Sophie Peterson

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Free Market?

Do you think the government should operate off of the free market or should it be sate controlled?
Also, if we let the market run it's course, wouldn't it start to become a government like place?

Free Market- The market prices are only determined on the supply and demand.

  • May 28 2014: What? Huh?
    How can "the government operate off of the free market"?
    That makes no sense at all. If the government is involved, to that extent, a market is not free. A purely free market is a bad idea--it's anarchy. There ought to always be some level of "government control", even if it's on the order of "robbery is illegal", "fraud is illegal", "slavery is illegal", etc. All of those "regulations" also alter prices. For example, if slavery is illegal, then the price of labor changes, and the price of everything else changes in result of that. In a free market, slavery would be legal and unrestricted by government. Civilized countries accept that some limits must be imposed on a market, such as "slavery is illegal". The quibbling is NOT between free market vs. state control. The argument is over HOW MUCH state control is ideal.
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      May 28 2014: I 100% agree with you. How much do you think the state should control the market?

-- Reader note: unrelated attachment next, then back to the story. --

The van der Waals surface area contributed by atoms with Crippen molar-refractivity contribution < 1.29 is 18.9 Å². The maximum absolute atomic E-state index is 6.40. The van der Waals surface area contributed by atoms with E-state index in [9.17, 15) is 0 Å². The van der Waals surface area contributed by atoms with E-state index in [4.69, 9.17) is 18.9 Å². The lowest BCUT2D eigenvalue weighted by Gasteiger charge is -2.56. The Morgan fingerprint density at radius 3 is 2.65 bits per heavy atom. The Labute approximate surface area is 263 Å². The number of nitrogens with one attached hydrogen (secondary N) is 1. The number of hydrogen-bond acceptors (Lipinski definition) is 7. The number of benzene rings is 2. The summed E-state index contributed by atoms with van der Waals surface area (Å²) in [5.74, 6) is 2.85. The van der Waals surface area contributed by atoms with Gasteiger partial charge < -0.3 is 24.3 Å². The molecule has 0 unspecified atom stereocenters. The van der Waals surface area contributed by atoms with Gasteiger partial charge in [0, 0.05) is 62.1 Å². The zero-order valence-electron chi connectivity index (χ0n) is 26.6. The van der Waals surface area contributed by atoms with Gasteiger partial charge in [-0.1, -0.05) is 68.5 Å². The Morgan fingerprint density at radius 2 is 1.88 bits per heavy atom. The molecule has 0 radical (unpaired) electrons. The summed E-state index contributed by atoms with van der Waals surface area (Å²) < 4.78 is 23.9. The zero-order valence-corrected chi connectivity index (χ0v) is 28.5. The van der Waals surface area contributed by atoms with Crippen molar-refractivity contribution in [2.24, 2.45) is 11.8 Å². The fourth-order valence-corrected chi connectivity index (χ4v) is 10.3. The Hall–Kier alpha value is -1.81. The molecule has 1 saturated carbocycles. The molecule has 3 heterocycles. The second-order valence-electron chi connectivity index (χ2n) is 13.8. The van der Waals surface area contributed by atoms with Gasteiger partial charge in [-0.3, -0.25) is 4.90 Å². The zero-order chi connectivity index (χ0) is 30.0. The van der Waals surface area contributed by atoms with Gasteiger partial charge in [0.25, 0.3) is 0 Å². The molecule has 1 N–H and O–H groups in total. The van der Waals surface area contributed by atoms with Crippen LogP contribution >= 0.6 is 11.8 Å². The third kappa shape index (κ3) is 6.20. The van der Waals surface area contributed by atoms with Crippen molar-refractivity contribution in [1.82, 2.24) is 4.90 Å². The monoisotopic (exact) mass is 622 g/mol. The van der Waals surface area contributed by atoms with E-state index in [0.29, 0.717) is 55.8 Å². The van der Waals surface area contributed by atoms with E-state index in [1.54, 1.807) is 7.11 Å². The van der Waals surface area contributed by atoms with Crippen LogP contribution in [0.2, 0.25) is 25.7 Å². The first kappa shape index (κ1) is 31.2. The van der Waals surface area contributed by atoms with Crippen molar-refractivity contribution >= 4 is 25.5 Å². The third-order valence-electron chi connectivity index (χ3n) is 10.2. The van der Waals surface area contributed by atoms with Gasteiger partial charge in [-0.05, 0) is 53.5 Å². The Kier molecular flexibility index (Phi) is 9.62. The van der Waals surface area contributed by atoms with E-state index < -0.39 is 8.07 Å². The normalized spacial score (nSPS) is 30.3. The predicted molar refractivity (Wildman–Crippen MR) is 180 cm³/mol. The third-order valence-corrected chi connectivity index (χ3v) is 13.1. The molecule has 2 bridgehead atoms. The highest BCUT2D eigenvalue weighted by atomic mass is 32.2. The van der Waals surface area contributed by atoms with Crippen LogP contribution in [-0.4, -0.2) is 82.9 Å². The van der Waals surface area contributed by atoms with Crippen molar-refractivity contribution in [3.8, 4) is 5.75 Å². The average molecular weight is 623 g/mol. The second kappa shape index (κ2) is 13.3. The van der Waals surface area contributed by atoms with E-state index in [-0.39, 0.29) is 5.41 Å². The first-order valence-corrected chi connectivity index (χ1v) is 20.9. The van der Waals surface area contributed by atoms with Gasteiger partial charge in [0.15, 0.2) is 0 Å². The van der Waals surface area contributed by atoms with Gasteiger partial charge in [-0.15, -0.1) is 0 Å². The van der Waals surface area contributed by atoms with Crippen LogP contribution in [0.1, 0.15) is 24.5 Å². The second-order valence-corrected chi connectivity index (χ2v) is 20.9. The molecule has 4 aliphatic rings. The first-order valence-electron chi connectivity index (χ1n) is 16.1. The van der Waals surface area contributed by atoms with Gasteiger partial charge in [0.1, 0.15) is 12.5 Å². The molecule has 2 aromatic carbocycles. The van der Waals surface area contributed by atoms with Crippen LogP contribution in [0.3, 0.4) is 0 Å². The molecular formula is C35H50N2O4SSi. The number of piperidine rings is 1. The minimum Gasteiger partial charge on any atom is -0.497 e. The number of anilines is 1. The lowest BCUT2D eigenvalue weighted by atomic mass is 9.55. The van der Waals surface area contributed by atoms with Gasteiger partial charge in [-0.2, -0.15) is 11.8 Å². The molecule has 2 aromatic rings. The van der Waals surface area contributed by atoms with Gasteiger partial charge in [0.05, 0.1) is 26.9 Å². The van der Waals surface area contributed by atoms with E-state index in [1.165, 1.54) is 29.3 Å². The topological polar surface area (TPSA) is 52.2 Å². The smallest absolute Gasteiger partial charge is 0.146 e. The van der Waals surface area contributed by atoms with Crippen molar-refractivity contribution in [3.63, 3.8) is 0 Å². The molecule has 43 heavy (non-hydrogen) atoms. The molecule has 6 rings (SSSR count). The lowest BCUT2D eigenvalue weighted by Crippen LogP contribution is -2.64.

I hear so many people saying take the government out of the market. But I just really don't understand how that would work at all.
      • May 28 2014: Government should influence the markets as little as possible but as much as necessary. Central planning is an exercise in futile arrogance and institutionalized failure. Central planning does not abolish poverty. Central planning does not prevent or even diminish inequality of wealth--it merely changes which specific elite benefits most from the inequality. Central planning drains resources put to no good use--they merely support the central planning and enforcement of central planning. It is nothing better than a feel-good measure. The government needs to act as an "honest agent" guaranteeing contracts and act as an "honest agent" enforcing law evenly. The problem is that government has never acted as an "honest agent". I did not write "government in the USA" or "government in the West". I wrote "government". There has never been a government that has acted as an honest agent when it comes to the markets. I do not believe it is possible.